Hunting Seasons Underway
The firearm deer seasons are underway and, with the arrival of colder weather, many hunters prefer to retire to their easy chairs. Still, excellent hunting opportunities can be found long after the fair-weather crew have hibernated to watch television. Certain upland game seasons remain open, various waterfowl seasons throughout Illinois are still going strong and there are even opportunities for archery and firearm deer hunting.
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Sure, a late-season hunt often requires a little more effort but a successful day in the field is much more rewarding.
No list of late-season opportunities would be complete without some mention of a southern Illinois waterfowl hunt. Downstate goose hunting has certainly taken on a different appearance in recent years. For various reasons, the major migration has most often occurred late in the season.
How long this will last is anyone's guess. A sudden blast of winter weather could make a significant and quick difference.
Plenty of goose hunting opportunities await those willing to travel to southern Illinois. And, a little advance planning can help to ensure a successful trip.
Perhaps the best plan is to check on the duck and goose hunting prospects before planning a hunting trip. Each year, the Williamson County Tourism Bureau operates a website containing waterfowl information that includes updated information on waterfowl populations at various sites throughout southern Illinois. The website is located at visitsi.com
Though the North Zone duck season closes Dec. 13, Canada goose hunting continues through Jan. 12. The Central Zone duck season ends Dec. 20. The Souths Jan. 31 in the South Zone. Still, Canada goose hunting in the Central, South-Central and Southern zones continues through January 31. Snow goose hunting, however, continues until March 31 under the special Conservation Order Light Goose Season.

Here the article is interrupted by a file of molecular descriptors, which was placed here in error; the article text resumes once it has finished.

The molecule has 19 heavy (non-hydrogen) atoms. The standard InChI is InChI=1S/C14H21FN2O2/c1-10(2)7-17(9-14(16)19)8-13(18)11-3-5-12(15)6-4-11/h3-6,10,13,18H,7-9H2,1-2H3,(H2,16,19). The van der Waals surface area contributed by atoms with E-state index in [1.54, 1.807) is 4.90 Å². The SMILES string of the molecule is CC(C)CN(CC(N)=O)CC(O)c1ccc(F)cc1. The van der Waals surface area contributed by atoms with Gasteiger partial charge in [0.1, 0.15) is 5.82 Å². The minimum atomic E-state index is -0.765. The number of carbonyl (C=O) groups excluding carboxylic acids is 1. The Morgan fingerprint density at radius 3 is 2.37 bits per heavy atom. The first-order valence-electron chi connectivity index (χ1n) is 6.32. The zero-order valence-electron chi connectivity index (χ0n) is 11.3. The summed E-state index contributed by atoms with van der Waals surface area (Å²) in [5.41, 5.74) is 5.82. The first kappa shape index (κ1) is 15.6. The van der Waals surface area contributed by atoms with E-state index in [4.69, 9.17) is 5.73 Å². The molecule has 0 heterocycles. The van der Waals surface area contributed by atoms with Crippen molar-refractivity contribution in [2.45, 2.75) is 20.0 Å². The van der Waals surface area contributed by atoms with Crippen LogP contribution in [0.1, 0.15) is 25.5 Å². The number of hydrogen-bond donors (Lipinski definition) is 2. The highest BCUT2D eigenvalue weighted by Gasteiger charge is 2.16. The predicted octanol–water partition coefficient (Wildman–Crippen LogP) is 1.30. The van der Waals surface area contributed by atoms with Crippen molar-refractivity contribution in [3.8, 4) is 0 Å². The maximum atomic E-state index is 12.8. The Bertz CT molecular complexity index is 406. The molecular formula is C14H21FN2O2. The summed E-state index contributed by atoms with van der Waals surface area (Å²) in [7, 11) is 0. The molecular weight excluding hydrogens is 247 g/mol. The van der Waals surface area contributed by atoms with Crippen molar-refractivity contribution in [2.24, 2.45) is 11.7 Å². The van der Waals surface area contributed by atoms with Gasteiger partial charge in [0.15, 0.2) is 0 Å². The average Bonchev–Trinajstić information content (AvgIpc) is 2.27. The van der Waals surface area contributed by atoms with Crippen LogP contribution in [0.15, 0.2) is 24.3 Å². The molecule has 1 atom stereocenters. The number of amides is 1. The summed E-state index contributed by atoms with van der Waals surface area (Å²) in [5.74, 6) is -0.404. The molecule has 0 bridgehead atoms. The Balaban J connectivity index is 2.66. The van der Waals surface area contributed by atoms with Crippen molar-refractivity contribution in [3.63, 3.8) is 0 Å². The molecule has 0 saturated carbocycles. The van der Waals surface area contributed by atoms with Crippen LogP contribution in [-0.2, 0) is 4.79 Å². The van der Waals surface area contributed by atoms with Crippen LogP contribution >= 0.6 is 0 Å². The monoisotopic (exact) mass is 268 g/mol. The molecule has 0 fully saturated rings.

If goose hunting is not your cup of tea, how about a rabbit hunt.
Combine a layer of fresh snowfall, a couple of hard-working beagle hounds and a sunny winter afternoon and you have all the necessary ingredients for a first-class rabbit hunt. The final weeks of the Illinois rabbit season often bring with them the best odds for this perfect combination.
The Illinois rabbit season ends Feb. 15 statewide. Oddly enough, relatively few rabbit hunters actually take advantage of these nearly ideal conditions. Late-season hunting pressure on most public hunting areas is extremely light or nearly non-existent.
A number of public hunting areas offer their best rabbit hunting late in the season. These are sites where dense cover makes it nearly impossible to see rabbits without the white background of new-fallen snow.
Federal lands surrounding each of Illinois three big Corps of Engineer reservoirs are excellent choices for a late-season rabbit hunt. Free maps of the public hunting lands are available by contacting the specific lake management office.
The final weeks of the Illinois archery whitetail season is certainly a far cry from the shirt-sleeve hunting experienced in early October. The statewide Illinois archery deer season continues through Jan. 17, though few hunters take advantage of the late-season opportunities.
Before spending any significant amount of time in a tree stand, you will want to make sure you are hunting in a high-probability area. Prime areas during November and early December may not offer the best late-season hunting.
Keep in mind that whitetail patterns significantly change following the rut. They tend to congregate in large groups which makes them somewhat easier to locate. Food and cover have now become the most important concerns to a white-tailed deer.
Coyotes are undoubtedly among the wariest animals an Illinois hunter can pursue. This is why these creatures continue to thrive in areas where the hunting pressure is quite heavy.
The coyote season is among the least restrictive of all Illinois hunting seasons. It is open year-round during the firearm deer hunting season. Hunting hours may vary throughout the year.
In some parts of the state, coyotes are driven by hounds. The system works but requires permission to hunt on a great deal of land.
Perhaps the most practical and exciting method to hunt coyotes is by predator calling. Calling a coyote into shooting range with a mouth or electronic calling device is certainly the most challenging method of hunting these creatures.
Good camouflage and patience are required to attract a mature coyote into shooting range. Many times, the coyote will simply circle around and disappear without the hunter ever knowing it was there.
While relatively few Illinois hunters pursue these creatures, those that do find the challenge addicting.